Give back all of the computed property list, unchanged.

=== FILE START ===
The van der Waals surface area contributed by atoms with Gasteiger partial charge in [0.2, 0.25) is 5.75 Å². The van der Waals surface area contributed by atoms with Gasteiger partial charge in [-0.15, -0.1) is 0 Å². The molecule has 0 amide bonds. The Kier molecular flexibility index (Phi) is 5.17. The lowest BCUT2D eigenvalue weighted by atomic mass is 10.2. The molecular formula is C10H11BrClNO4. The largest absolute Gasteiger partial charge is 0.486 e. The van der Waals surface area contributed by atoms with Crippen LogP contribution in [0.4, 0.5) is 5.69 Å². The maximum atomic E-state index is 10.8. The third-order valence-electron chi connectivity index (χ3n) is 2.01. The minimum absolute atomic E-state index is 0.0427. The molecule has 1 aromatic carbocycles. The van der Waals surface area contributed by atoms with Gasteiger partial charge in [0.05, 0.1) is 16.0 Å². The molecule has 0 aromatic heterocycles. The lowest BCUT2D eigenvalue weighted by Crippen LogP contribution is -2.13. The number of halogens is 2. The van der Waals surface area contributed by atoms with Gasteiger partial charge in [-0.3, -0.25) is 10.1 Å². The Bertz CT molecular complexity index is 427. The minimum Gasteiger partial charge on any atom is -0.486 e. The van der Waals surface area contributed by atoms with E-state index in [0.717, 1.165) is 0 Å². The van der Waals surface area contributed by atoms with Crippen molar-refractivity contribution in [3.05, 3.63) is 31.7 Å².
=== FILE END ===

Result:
The van der Waals surface area contributed by atoms with Gasteiger partial charge in [0.2, 0.25) is 5.75 Å². The van der Waals surface area contributed by atoms with Gasteiger partial charge in [-0.15, -0.1) is 0 Å². The molecule has 0 amide bonds. The Kier molecular flexibility index (Phi) is 5.17. The lowest BCUT2D eigenvalue weighted by atomic mass is 10.2. The molecular formula is C10H11BrClNO4. The largest absolute Gasteiger partial charge is 0.486 e. The van der Waals surface area contributed by atoms with Crippen LogP contribution in [0.4, 0.5) is 5.69 Å². The maximum atomic E-state index is 10.8. The third-order valence-electron chi connectivity index (χ3n) is 2.01. The minimum absolute atomic E-state index is 0.0427. The molecule has 1 aromatic carbocycles. The van der Waals surface area contributed by atoms with Gasteiger partial charge in [0.05, 0.1) is 16.0 Å². The molecule has 0 aromatic heterocycles. The lowest BCUT2D eigenvalue weighted by Crippen LogP contribution is -2.13. The number of halogens is 2. The van der Waals surface area contributed by atoms with Gasteiger partial charge in [-0.3, -0.25) is 10.1 Å². The Bertz CT molecular complexity index is 427. The minimum Gasteiger partial charge on any atom is -0.486 e. The van der Waals surface area contributed by atoms with E-state index in [0.717, 1.165) is 0 Å². The van der Waals surface area contributed by atoms with Crippen molar-refractivity contribution in [3.05, 3.63) is 31.7 Å².